1980s

pic8302. Festival of African Sounds, Alexandra Palace

The Festival of African Sounds at Alexandra Palace, north London, celebrated Nelson Mandela’s 65th birthday in July 1983. Zenani Mandela was a special guest. The bust of Mandela in the photograph was created by sculptor Ian Walters. Mandela’s birthday was marked by events all over Britain. The London Borough of Greenwich awarded him the freedom of the borough and public gardens were named after him in Leeds and Hull.

pic8303. Festival of African Sounds, Alexandra Palace

Mike Terry, Bob Hughes MP and Abdul Minty at the Festival of African Sounds held to celebrate Nelson Mandela’s 65th birthday in 1983. Zenani Mandela was a special guest. The bust of Mandela in the photograph was created by sculptor Ian Walters. Mandela’s birthday was marked by events all over Britain. The London Borough of Greenwich awarded him the freedom of the borough and public gardens were named after him in Leeds and Hull.

gov25. Letter from Malcolm Rifkind to Trevor Huddleston

The 1980s Conservative government was strongly opposed to sanctions against South Africa, arguing instead for ‘internal reform’. This letter from Malcolm Rifkind, Minister of State at the Foreign Office, followed up a meeting with a delegation from the AAM which focused on Namibia, sanctions and South African involvement in the building of an airfield in the Falkland Islands in the aftermath of the Falklands war.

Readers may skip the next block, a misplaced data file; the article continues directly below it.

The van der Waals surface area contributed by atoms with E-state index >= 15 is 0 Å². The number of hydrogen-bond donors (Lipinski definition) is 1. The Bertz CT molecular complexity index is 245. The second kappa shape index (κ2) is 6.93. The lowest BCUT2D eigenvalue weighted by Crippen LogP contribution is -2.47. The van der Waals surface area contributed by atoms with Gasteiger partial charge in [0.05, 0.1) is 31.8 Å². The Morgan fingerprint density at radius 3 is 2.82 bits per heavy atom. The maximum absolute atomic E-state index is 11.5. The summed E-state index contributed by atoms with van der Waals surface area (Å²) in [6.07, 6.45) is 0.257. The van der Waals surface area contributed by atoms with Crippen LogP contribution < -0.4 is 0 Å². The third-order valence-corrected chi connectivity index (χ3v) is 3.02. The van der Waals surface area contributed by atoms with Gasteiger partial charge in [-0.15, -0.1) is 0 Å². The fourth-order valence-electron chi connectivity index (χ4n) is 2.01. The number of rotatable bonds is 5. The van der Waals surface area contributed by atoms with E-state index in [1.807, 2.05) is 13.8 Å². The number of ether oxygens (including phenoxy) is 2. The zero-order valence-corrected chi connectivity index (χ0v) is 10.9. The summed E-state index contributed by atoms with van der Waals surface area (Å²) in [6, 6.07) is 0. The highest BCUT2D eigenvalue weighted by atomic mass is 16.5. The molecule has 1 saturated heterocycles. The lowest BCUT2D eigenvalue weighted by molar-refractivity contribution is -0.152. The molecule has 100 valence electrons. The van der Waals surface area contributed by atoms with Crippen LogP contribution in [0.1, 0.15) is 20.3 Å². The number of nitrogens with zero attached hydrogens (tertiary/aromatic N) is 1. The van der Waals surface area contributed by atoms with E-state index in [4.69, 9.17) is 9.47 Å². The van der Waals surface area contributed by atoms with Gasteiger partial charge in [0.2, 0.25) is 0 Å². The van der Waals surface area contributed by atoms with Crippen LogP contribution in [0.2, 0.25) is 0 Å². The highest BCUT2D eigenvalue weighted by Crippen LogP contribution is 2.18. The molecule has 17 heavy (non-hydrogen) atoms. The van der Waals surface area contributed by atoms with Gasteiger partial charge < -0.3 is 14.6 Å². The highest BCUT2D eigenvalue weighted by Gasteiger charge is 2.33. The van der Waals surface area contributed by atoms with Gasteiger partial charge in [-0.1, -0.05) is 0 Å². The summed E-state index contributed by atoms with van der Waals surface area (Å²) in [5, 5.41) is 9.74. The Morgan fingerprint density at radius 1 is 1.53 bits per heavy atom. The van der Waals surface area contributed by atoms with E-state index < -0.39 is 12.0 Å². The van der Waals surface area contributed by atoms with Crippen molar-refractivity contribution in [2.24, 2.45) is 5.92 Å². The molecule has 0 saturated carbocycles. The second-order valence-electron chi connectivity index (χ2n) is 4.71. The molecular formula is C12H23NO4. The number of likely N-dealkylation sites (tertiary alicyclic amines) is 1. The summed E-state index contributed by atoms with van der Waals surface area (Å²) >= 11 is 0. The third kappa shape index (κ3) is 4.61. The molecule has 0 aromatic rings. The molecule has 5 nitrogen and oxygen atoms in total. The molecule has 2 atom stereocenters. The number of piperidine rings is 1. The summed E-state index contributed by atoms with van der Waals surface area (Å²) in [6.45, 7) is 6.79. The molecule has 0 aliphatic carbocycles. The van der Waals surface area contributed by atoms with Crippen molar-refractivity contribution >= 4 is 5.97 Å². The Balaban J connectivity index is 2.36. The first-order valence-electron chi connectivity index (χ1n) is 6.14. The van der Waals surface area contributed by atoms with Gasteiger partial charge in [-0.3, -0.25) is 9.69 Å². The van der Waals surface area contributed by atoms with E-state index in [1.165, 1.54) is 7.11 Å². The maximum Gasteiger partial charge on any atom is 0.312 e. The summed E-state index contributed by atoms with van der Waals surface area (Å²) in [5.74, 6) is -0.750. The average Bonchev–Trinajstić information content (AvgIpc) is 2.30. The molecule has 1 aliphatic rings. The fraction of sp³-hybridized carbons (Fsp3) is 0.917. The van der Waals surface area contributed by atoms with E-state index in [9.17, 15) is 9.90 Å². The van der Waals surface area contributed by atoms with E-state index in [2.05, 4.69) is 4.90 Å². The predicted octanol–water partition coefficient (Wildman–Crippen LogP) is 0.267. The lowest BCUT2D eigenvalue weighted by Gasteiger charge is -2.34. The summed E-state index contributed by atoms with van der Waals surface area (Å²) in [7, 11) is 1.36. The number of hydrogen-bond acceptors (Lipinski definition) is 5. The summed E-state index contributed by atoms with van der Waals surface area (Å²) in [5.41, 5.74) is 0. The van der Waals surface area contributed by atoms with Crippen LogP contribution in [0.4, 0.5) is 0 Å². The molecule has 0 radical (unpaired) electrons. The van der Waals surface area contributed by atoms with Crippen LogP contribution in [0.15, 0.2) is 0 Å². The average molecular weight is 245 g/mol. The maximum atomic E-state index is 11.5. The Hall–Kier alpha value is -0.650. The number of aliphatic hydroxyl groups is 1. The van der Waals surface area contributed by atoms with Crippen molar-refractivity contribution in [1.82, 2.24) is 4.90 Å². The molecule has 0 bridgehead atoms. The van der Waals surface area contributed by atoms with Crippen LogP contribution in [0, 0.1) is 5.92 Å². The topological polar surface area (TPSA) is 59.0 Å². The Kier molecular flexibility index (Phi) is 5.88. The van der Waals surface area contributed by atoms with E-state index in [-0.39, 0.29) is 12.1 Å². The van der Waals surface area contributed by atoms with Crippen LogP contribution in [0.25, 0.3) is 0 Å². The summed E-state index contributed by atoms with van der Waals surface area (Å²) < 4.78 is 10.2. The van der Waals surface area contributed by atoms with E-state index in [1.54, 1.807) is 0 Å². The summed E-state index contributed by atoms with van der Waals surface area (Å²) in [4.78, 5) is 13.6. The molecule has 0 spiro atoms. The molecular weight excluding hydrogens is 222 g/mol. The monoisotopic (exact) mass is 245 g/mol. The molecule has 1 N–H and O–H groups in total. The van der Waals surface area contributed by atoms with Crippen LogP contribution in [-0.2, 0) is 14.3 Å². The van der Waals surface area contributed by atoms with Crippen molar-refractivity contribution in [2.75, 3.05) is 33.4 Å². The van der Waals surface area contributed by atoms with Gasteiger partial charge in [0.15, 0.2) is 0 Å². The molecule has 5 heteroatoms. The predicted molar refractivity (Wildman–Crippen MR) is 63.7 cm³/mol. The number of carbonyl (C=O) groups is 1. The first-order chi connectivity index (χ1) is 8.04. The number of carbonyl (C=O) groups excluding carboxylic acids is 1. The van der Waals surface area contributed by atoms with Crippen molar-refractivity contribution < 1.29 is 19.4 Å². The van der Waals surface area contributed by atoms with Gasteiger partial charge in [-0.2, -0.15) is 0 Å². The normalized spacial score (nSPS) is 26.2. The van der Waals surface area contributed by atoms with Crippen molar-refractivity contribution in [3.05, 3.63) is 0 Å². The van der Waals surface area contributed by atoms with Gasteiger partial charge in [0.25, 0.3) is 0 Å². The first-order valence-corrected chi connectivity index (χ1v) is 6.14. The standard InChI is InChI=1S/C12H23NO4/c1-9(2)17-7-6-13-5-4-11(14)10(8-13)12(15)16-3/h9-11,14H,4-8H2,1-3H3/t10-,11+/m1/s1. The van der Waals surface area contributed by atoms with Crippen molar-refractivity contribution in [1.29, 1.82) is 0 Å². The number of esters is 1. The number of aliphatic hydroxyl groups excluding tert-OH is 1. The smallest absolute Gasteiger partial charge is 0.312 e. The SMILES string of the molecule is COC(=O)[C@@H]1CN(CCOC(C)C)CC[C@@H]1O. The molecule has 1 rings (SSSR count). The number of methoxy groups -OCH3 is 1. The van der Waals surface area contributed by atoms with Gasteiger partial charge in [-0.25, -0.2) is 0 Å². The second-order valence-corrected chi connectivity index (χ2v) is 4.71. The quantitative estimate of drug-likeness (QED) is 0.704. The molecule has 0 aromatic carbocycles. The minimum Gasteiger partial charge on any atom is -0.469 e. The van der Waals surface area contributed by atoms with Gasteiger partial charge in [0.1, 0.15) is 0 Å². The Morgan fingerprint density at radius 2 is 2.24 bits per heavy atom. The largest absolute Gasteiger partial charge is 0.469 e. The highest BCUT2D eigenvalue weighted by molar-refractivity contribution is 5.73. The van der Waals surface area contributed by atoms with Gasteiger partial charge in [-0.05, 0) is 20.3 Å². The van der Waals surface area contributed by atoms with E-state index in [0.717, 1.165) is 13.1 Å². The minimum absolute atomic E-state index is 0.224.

80s13. ‘Southern Africa: The Time to Act’ activists conference

The AAM followed up its 1982 ‘Southern Africa: The Time to Choose’ conference with a campaign on the theme ‘Southern Africa: The Time to Act’ the following year. This leaflet advertised a conference on how to organise local anti-apartheid campaigns. The conference provided a political analysis of the situation in Southern Africa and workshops for activists from local anti-apartheid and student groups. Speakers included representatives of the ANC and SWAPO, Abdul Minty from the AAM and Paul Blomfield, Chair of the AAM’s Student Committee and Secretary of Sheffield AA Group.

pic8306. ‘You think you’ve got problems?’

Students from University College London built a hut from scrap materials on the steps of St Martin’s in the Fields to show passers-by how black South Africans lived in shanty towns like Crossroads, October 1983.

bar04. ‘Apartheid Terror – Guess Who Pays for It?

Barclays Bank was the biggest bank in South Africa and Namibia. This leaflet set out the many ways in which it supported the apartheid government. Anti-apartheid supporters campaigned for Barclays to withdraw from South Africa and Namibia from 1970 until the bank pulled out in 1986.

pic8307. Namibia Week of Action, 1983

Demonstrators marched to London’s Jubilee Gardens to protest against British companies’ support for South Africa’s illegal occupation of Namibia, as part of a Week of Action on Namibia, 27 October–3 November 1983. The march served ‘summonses’ at the offices of companies that collaborated with South Africa’s illegal rule in Namibia. The Week of Action featured a speaking tour by SWAPO representative Jacob Hannai and a special leaflet on Barclays and Namibia. It was organised by the AAM and the Namibia Support Committee.

pic8304. Nelson Mandela Building, Sheffield

ANC representative Ruth Mompati spoke at the renaming of Sheffield Polytechnic Student Union building as the Nelson Mandela Building. Sheffield Polytechnic was one of many student unions to rename buildings after Nelson Mandela in the 1980s.